Difference between revisions of "Chance News 48"

Quotations

Wall Street takes your money and their experience and
turns it into their money and your experience
For source see Item 6

In other words, the population of a city is [according to Zipf's law], to a good approximation, inversely proportional to its rank [within its country]. Why this should be true, no one knows.

Steven Strogatz.
Guest Column
The New York Times
May 19 2009

Submitted by Paul Alper

Note: Strogatz is a good writer for the public and your students might enjoy reading this.

Laurie Snell

Forsooths

This costs about a billion dollars. I'm not going to say how many zeros after it, but it's a lot.
CT State Senator, Floor debate, CT-N, May 30, 2009

Submitted by Margaret Cibes

A quote from today's NY Times. In the sports section, there's an article on lightning strikes and golf. John Jensenius, a National Weather Service lightning safety expert, is quoted in the article as saying:

I study the case histories of all lightning fatalities.
Often, if people had gotten inside 5 or 10 minutes earlier, they would be alive.

Winning system for dice game?

"Accused Cheater's Trial Includes Lesson In Craps"[1]
by Karen Florin, The Day (New London, CT), May 20, 2009

A Tennessee man has been charged with cheating at the craps table of the Foxwoods Casino in Ledyard, CT. During the trial he claimed that he was a "professional gambler who had a winning system that did not involve bribing dealers to pay him for late or illegal bets." (Closing arguments were scheduled for May 21, 2009.)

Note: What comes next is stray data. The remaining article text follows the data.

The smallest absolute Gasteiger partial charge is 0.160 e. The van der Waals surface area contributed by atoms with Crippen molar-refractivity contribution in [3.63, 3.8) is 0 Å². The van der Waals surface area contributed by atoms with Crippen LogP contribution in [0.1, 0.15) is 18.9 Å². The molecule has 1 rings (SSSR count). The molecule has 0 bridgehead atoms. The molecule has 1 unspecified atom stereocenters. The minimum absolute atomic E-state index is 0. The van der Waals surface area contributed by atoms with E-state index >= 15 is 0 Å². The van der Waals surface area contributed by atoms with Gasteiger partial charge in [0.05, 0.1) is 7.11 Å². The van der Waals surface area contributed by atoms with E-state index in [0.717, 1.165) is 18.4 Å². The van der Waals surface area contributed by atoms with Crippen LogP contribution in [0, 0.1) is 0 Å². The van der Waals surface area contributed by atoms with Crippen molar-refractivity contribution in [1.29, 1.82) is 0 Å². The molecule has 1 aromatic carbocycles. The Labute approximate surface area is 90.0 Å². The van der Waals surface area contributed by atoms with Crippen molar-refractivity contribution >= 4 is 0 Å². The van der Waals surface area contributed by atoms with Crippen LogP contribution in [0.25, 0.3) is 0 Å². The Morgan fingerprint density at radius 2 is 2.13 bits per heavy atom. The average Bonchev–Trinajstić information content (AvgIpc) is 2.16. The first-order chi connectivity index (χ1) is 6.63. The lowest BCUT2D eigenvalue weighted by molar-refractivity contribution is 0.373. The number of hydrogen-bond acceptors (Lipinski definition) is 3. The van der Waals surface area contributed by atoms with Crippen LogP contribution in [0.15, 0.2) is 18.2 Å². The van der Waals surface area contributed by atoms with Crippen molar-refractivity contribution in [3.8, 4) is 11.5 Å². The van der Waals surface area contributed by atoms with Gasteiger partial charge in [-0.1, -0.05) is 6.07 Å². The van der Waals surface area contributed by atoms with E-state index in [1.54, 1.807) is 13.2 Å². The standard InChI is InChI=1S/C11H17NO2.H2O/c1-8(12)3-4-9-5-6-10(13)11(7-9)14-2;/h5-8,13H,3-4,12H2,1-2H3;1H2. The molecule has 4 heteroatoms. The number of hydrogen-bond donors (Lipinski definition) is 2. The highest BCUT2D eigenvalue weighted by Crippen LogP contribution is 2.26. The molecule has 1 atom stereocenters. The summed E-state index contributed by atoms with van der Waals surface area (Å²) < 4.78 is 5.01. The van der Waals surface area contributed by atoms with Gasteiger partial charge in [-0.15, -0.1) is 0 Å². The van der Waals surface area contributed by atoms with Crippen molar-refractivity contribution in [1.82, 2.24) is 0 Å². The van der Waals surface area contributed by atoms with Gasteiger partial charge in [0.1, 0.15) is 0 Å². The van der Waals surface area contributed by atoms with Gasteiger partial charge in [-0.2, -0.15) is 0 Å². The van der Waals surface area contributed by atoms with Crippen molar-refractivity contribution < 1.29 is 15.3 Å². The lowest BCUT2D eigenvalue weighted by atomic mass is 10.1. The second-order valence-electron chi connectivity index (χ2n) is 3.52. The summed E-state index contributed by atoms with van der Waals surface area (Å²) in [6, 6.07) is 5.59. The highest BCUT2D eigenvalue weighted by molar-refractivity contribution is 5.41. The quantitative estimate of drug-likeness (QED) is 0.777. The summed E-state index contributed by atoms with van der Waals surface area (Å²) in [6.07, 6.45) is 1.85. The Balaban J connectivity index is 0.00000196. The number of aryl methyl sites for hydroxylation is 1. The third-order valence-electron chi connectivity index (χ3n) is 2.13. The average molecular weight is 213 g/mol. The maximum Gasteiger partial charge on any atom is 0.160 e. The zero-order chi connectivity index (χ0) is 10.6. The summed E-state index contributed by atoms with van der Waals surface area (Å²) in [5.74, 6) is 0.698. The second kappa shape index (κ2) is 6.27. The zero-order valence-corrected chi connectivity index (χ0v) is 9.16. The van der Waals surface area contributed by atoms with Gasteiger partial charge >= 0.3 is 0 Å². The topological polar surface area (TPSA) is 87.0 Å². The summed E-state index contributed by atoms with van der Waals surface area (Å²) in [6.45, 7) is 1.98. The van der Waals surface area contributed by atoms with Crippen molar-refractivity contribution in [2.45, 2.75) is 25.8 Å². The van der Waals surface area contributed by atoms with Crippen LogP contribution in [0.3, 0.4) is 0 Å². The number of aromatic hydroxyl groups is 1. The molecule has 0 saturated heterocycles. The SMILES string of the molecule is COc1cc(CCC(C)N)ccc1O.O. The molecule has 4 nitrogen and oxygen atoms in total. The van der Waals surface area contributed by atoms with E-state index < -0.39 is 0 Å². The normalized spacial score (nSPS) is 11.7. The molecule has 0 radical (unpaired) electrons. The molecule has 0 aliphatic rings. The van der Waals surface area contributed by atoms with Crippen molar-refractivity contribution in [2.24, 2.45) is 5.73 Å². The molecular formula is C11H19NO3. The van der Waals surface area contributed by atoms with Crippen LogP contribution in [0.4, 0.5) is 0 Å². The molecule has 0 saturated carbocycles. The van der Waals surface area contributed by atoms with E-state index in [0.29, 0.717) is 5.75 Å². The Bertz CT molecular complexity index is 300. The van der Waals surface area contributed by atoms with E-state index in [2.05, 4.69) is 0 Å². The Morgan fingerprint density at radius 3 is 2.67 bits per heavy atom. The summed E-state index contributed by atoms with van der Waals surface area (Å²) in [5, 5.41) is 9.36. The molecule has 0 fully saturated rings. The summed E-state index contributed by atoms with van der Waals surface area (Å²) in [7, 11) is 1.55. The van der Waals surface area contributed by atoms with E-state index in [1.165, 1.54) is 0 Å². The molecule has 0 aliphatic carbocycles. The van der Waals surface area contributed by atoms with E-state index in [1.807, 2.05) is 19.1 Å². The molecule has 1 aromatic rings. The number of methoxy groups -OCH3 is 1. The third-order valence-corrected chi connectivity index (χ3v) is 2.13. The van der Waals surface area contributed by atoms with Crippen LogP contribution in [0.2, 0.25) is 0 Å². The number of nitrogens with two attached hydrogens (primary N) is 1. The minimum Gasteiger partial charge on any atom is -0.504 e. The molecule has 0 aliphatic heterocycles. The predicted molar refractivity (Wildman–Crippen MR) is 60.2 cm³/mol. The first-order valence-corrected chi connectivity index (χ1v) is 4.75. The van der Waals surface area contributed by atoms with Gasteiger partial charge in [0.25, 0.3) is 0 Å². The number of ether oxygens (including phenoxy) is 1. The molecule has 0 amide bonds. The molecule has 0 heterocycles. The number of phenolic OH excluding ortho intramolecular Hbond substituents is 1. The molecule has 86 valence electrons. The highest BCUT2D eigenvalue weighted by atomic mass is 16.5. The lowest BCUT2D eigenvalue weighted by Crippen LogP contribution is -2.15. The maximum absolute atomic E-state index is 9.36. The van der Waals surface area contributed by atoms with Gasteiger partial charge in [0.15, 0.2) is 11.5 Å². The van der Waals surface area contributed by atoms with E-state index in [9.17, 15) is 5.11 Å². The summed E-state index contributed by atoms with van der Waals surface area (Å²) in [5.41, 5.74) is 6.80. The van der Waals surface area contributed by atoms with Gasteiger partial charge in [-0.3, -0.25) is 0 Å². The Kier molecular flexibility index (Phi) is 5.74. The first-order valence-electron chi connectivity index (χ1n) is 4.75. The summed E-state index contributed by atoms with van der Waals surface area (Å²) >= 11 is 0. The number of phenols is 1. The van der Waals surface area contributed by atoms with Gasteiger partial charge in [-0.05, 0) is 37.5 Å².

Jurors watched him provide an in-court demonstration of why his $3,000 or$5,000 bets are successful:

The makeshift craps table was “hot” for a while and [the defendant], who has spent the last eight months in prison, appeared happy to be reunited with the dice. He cradled them in his hand and shook them as [his] defense attorney ... walked him through an explanation of his strategy, which involves combinations of numbers that “go with” other numbers. If the shooter rolls a four, for example, [the defendant] recommends betting on 4, 6, 9, 10, 2, 3 or 11 to come up next.

The defendant described his success: